It has a name.


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So, they’ve finally gone and stuck a name on this illness of mine– Chronic Fatigue Syndrome (CFS). I’ve got mixed feelings about this. I had still been hoping it would be uncovered as some sort of malady that they could just give me a pill for, and ta-dah, suddenly I’d be better and be able to plan my life again. Now there’s no end in sight, and no more certainty. On the other hand, at least it’s not something life-threatening and hopefully not life-destroying… though at the moment I feel like my career aspirations are being slashed with a box cutter thanks to this. How can I do international development work if I can’t travel to tough places? How can I do a PhD if I can’t concentrate as well as I could before and can’t work a bajillion hours a week?

But when you try to find out more information about CFS, that’s when it gets really depressing… you uncover all kinds of horror stories, message boards filled with desperation, and blog posts that err on the conspiratorial. People who’ve had to stop working, people who need full-time care. It’s a sinkhole of suffering. Part of me doesn’t even want to identify with all of this–I think I am still not really accepting the title. I tried saying the sentence ‘I have chronic fatigue syndrome’, and it sounded like a lie, as absurd as saying ‘I am BFFs with Beyonce’.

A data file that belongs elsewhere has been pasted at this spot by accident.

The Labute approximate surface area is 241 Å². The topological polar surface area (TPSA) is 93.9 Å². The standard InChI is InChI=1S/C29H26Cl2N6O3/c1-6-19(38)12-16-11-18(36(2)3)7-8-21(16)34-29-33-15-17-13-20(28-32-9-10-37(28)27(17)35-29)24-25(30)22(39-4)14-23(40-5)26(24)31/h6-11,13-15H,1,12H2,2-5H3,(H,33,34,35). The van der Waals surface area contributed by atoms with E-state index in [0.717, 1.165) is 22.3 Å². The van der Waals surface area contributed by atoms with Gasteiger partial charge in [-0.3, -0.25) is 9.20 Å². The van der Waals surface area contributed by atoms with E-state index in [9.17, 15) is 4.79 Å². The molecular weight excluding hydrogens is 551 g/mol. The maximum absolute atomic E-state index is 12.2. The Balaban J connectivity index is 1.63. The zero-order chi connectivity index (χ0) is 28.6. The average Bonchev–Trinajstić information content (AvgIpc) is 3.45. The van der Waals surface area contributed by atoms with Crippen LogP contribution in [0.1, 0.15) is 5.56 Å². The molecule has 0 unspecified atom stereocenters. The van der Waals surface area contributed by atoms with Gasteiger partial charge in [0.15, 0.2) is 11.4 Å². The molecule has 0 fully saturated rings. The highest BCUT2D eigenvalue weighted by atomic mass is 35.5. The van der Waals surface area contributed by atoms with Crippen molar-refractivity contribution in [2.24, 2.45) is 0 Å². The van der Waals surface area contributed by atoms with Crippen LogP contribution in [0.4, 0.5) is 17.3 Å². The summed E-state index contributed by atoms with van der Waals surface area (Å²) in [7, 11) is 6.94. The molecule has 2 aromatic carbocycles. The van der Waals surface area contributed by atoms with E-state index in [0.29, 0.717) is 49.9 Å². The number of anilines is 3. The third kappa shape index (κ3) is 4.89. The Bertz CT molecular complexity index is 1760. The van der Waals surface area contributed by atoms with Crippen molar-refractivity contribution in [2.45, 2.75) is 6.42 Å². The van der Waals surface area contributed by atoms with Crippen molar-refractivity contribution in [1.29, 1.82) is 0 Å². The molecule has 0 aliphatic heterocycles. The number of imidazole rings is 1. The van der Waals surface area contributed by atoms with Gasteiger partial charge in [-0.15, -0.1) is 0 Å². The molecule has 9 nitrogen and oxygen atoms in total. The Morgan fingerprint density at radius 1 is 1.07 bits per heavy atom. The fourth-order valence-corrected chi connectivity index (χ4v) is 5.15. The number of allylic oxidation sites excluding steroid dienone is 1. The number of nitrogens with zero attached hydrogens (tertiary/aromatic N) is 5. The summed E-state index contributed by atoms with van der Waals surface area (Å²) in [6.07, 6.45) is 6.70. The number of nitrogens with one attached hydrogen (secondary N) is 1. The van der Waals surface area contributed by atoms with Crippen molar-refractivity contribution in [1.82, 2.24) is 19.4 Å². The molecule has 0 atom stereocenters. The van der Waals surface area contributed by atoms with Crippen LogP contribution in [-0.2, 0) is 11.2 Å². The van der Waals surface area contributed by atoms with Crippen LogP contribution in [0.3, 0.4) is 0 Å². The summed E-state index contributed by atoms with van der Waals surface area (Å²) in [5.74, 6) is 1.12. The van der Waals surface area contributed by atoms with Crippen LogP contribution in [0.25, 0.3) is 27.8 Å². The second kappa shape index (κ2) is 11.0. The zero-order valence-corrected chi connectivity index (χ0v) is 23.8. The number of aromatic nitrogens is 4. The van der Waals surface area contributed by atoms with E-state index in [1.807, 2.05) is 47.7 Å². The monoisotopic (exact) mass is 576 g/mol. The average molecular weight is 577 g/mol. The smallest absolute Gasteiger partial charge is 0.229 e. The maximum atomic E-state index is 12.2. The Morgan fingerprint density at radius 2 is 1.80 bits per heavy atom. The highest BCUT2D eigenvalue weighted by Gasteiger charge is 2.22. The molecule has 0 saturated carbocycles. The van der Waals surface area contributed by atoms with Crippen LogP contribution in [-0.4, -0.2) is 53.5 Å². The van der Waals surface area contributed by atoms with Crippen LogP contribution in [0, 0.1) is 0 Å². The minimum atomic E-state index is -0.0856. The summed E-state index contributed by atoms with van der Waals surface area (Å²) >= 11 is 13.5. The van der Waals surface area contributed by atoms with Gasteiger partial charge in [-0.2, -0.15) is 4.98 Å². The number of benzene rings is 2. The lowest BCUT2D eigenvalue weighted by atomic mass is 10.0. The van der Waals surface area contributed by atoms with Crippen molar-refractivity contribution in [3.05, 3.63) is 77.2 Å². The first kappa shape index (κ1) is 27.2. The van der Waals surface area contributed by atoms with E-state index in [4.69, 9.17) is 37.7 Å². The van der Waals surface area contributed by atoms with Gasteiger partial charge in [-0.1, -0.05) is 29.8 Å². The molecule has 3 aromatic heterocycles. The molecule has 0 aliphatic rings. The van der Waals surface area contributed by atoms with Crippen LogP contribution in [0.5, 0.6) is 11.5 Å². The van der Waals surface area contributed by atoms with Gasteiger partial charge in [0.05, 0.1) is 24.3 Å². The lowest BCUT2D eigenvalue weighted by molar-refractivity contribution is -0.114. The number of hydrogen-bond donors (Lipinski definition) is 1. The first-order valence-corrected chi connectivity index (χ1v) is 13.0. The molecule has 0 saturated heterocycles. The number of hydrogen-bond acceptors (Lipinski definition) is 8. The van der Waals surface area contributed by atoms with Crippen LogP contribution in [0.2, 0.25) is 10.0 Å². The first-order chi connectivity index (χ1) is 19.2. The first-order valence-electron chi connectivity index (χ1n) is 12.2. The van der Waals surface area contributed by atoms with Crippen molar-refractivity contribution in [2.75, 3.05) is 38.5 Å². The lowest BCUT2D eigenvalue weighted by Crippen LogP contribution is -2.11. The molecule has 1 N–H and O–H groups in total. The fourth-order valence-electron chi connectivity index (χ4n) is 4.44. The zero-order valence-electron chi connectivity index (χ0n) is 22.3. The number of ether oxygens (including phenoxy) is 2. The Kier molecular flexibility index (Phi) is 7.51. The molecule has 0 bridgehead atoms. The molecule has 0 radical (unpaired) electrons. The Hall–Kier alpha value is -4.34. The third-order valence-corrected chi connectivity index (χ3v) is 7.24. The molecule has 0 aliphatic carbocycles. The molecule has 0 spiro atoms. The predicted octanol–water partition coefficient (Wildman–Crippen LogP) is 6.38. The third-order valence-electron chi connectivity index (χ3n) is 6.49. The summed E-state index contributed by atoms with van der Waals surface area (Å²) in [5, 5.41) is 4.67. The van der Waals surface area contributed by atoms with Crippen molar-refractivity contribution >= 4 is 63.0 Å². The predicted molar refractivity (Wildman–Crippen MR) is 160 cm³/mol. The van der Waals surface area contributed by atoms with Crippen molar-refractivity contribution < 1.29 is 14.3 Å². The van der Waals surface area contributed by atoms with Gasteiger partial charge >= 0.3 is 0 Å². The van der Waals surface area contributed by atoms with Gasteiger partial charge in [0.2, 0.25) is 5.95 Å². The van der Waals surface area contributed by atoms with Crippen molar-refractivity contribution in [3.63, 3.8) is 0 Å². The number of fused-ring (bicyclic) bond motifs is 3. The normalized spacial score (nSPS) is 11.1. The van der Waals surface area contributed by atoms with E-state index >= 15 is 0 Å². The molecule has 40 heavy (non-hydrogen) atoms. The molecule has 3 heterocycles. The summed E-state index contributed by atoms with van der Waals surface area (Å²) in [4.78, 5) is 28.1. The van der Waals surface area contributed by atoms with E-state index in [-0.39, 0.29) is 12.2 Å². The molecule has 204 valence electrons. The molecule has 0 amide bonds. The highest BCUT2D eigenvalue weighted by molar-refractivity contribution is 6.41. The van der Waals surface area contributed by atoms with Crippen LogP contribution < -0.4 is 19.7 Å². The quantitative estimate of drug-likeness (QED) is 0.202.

And then there’s just the lack of clear information on what to do. I’ve been referred for Graded Exercise Therapy… some studies have shown some benefit, other studies have shown it can make CFS worse.  And part of me feels like all the exercise I did last year exacerbated this. I had been going to doctors since May last year saying I was tired, and they just kept telling me to diet very restrictively and exercise all the time and lose weight. The harder I tried to do the right thing and the more weight I lost, the worse the fatigue became. When I went back to the doctors to say the fatigue was worse, they told me to lose more weight to fix it. It was only when things got really bad in November and I changed doctor that this line finally stopped being thrown at me. But the specialist who confirmed the CFS diagnosis this week also told me to lose weight–it’s exasperating. I don’t want to be huge. I have wanted to lose weight my whole life. But because of the PCOS, the only way the weight comes off is crazy amounts of exercise. Which seemed to get me into this CFS hole. So it just seems like a Catch 22. Then doctors recommend things like Optislim… well I have to say that living off an 800 calorie a day liquid diet doesn’t seem appealing right now when I already have no energy.

And as I deny, deny, deny in my mind that this is going to be an ongoing problem, my body keeps slapping me with cold hard reality. For example, last night I went out for dinner with friends who were passing through town for one night only, and are about to head off overseas. Even after resting from my short work day, I only lasted until 9.30pm. And perching on the hipster barstool made my legs go to jelly. Then today, I felt really tired, dizzy and had aches and pains all in my back from perching on that barstool without any lumbar support for just a couple of hours. So while I can’t bring myself to say it out loud, all signs point to chronic fatigue syndrome, and there isn’t going to be a magic fix. Which is a very hard pill to swallow.

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